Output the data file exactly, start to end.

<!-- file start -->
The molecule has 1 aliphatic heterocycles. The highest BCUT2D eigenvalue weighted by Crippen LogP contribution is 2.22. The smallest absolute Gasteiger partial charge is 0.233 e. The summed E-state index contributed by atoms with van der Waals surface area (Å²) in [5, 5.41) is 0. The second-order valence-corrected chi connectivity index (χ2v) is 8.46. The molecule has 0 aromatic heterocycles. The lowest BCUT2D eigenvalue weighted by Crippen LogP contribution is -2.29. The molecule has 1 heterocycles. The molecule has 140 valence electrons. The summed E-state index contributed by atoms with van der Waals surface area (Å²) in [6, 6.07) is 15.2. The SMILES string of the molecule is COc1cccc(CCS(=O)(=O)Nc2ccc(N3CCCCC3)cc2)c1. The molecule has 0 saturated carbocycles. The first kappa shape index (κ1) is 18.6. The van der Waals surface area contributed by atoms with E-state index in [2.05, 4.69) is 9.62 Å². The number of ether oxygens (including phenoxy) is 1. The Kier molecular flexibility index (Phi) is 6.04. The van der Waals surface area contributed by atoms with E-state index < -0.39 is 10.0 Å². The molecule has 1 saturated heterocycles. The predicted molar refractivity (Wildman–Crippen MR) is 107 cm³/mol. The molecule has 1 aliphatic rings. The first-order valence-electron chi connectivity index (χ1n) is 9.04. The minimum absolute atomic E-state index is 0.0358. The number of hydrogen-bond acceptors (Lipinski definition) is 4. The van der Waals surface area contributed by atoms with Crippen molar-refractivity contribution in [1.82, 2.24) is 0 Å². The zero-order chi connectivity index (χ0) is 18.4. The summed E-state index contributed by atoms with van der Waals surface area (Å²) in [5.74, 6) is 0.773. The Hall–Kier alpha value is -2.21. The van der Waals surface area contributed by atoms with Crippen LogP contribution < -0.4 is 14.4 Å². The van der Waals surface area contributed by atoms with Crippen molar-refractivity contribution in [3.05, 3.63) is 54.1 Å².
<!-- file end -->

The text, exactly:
The molecule has 1 aliphatic heterocycles. The highest BCUT2D eigenvalue weighted by Crippen LogP contribution is 2.22. The smallest absolute Gasteiger partial charge is 0.233 e. The summed E-state index contributed by atoms with van der Waals surface area (Å²) in [5, 5.41) is 0. The second-order valence-corrected chi connectivity index (χ2v) is 8.46. The molecule has 0 aromatic heterocycles. The lowest BCUT2D eigenvalue weighted by Crippen LogP contribution is -2.29. The molecule has 1 heterocycles. The molecule has 140 valence electrons. The summed E-state index contributed by atoms with van der Waals surface area (Å²) in [6, 6.07) is 15.2. The SMILES string of the molecule is COc1cccc(CCS(=O)(=O)Nc2ccc(N3CCCCC3)cc2)c1. The molecule has 0 saturated carbocycles. The first kappa shape index (κ1) is 18.6. The van der Waals surface area contributed by atoms with E-state index in [2.05, 4.69) is 9.62 Å². The number of ether oxygens (including phenoxy) is 1. The Kier molecular flexibility index (Phi) is 6.04. The van der Waals surface area contributed by atoms with E-state index < -0.39 is 10.0 Å². The molecule has 1 saturated heterocycles. The predicted molar refractivity (Wildman–Crippen MR) is 107 cm³/mol. The molecule has 1 aliphatic rings. The first-order valence-electron chi connectivity index (χ1n) is 9.04. The minimum absolute atomic E-state index is 0.0358. The number of hydrogen-bond acceptors (Lipinski definition) is 4. The van der Waals surface area contributed by atoms with Crippen molar-refractivity contribution in [1.82, 2.24) is 0 Å². The zero-order chi connectivity index (χ0) is 18.4. The summed E-state index contributed by atoms with van der Waals surface area (Å²) in [5.74, 6) is 0.773. The Hall–Kier alpha value is -2.21. The van der Waals surface area contributed by atoms with Crippen LogP contribution < -0.4 is 14.4 Å². The van der Waals surface area contributed by atoms with Crippen molar-refractivity contribution in [3.05, 3.63) is 54.1 Å².